VICTORIA — A preliminary decision by the BC Ferries commission would cap annual ferry fare hikes at just over two per cent for five years starting in 2020.
The Office of the BC Ferries Commissioner says in a news release that a maximum yearly fare increase of 2.3 per cent is based on total operating expenses increasing at, or just above, the rate of inflation.
At the same time, Commissioner Sheldon Stoilen expects the trend of increased ferry traffic will level off by next year.
The proposed price cap covers BC Ferries’ fifth performance term, which begins April 1, 2020 and ends March 31, 2024.
The commissioner has until September to finalize the decision and public comments are being accepted until the end of June.
BC Ferries was permitted to implement annual fare hikes of up to 1.9 per cent during the last five-year performance term, but Stoilen says average increases were lower than the maximum allowed.
He’s pleased the proposed price caps are close to the consumer price index in B.C., but warns holding the line on fare increases could become increasingly difficult.
“The major challenges to operating a world-class system that is affordable to the riding public and taxpayers can be expected to persist and even deepen,” Stoilen says in the release.
Fuel costs are the second-highest cost for the service and are estimated at $108.7 million for fiscal 2019 but Stoilen says they have been effectively managed and could decline due to a higher use of liquefied natural gas fuel.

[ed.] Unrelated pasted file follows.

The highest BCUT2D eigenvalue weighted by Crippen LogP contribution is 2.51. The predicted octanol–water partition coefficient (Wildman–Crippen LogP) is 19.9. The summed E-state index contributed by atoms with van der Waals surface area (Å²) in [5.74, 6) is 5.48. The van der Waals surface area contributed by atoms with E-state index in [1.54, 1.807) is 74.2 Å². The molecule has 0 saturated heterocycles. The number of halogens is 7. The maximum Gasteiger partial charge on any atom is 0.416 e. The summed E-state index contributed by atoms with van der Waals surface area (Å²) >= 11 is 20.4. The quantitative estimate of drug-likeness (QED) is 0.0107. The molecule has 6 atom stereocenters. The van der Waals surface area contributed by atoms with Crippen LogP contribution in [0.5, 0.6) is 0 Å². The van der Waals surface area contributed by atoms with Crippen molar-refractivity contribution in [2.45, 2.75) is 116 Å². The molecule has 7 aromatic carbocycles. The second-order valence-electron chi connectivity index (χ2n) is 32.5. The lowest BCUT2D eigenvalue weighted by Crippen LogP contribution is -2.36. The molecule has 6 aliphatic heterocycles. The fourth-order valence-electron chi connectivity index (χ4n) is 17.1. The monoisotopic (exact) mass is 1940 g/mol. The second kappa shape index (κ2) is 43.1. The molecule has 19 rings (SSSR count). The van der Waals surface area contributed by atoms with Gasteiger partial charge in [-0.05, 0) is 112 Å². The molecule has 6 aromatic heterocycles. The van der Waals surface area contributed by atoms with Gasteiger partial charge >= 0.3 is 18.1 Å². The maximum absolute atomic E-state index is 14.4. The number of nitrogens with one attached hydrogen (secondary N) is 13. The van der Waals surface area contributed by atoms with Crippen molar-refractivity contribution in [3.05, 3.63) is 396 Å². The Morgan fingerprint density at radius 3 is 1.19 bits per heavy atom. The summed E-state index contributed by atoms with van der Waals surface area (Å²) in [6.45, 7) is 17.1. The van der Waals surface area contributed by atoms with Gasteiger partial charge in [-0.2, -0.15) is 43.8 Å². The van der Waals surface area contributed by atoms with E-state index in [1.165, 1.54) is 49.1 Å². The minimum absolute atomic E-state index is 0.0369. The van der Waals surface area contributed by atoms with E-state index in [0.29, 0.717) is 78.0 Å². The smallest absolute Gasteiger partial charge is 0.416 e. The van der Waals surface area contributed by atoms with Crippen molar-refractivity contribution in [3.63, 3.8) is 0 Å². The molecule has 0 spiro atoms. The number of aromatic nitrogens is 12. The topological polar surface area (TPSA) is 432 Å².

However long-term capital plans will have a moderate impact on the upcoming performance term and “could have a larger impact for following terms,” the release says.
Stoilen also points to non-controllable costs in the upcoming performance term such as $19.8 million for the provincial carbon tax, $6.1 million for the new provincial health tax and $19.4 for Canada Pension Plan rates.
He urges BC Ferries to develop a plan for the conversion to all-electric ferries as soon as infrastructure and technology is available.
Other recommendations include possible reductions in the long-term capital plan to ease pressure on future price caps at the publicly owned, independently managed company.
A tracking process and reporting requirement to meet targets for reducing operating, maintenance costs and administration costs should also be developed, Stoilen says.